Medicare Mistakes

WSJ.com – Medicare Moment of Truth
Have I recommended lately that my readers subscribe to the Wall Street Journal? I pull from their articles constantly — hopefully not in violation of copyright — and they are excellent.

Not much to say about this other than it appears the Republicans are in the process of screwing up an already bad idea. They’re adopting price controls by another name in a system, Medicare, that is already losing doctors due to low payouts. They’re also missing an opportunity for reform, which President Bush promised as a condition for supporting a prescription drug benefit.

Please rethink this before it comes out of conference.

Congress’s Medicare conferees are toiling away in private, but our information is that Republicans may be on the verge of a historic mistake. They are preparing to make the classic green-eyeshade blunder of putting cost “savings” above genuine reform.

This is an especially odd position for Republicans to take considering that simply providing a prescription drug benefit to seniors will add trillions of dollars in new liabilities to the federal fisc. If the GOP is going to add the largest new entitlement in decades, the least it can do is use that political carrot to purchase a real competitive alternative to Medicare. Instead, we hear they are ready to accept the kind of regulation that will attract Democratic votes but could kill reform before it even has a chance.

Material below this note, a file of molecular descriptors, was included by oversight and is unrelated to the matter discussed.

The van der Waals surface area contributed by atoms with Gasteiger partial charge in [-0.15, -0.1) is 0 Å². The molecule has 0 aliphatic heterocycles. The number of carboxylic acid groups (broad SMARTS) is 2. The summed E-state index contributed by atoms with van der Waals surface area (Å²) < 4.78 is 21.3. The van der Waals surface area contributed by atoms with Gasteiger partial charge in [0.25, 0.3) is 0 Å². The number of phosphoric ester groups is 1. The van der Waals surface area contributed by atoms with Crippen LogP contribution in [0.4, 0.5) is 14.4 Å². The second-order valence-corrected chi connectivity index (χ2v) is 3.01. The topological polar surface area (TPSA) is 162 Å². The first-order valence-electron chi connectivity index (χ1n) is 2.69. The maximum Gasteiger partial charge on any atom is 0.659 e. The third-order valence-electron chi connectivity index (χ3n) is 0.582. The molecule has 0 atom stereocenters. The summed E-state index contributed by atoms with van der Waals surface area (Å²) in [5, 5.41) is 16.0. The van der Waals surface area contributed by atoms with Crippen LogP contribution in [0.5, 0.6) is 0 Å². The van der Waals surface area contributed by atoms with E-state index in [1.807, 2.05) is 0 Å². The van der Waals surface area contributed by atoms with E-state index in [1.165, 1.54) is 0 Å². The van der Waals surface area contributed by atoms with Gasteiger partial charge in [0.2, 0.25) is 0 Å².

The model for reform isn’t some leap in the dark but already works for federal employees and has been touted by President Bush himself. The Federal Employees Health Benefits Program lets government workers choose each year from a variety of insurance plans offered by private companies. The feds pay each employee a percentage of the weighted average of the cost of all plans on offer. If the worker wants more expensive coverage, he or she makes up the difference out of pocket.

There’s no reason Medicare couldn’t work the same way for seniors. The private plans could integrate the drug benefit into a total insurance package, and over time competition and private-sector ingenuity would control costs — all without the price controls that are slowly ruining the current Medicare system.

It’s not my cherished MSAs, but it is a model that is proven to work and will ultimately create more of a market in health care.

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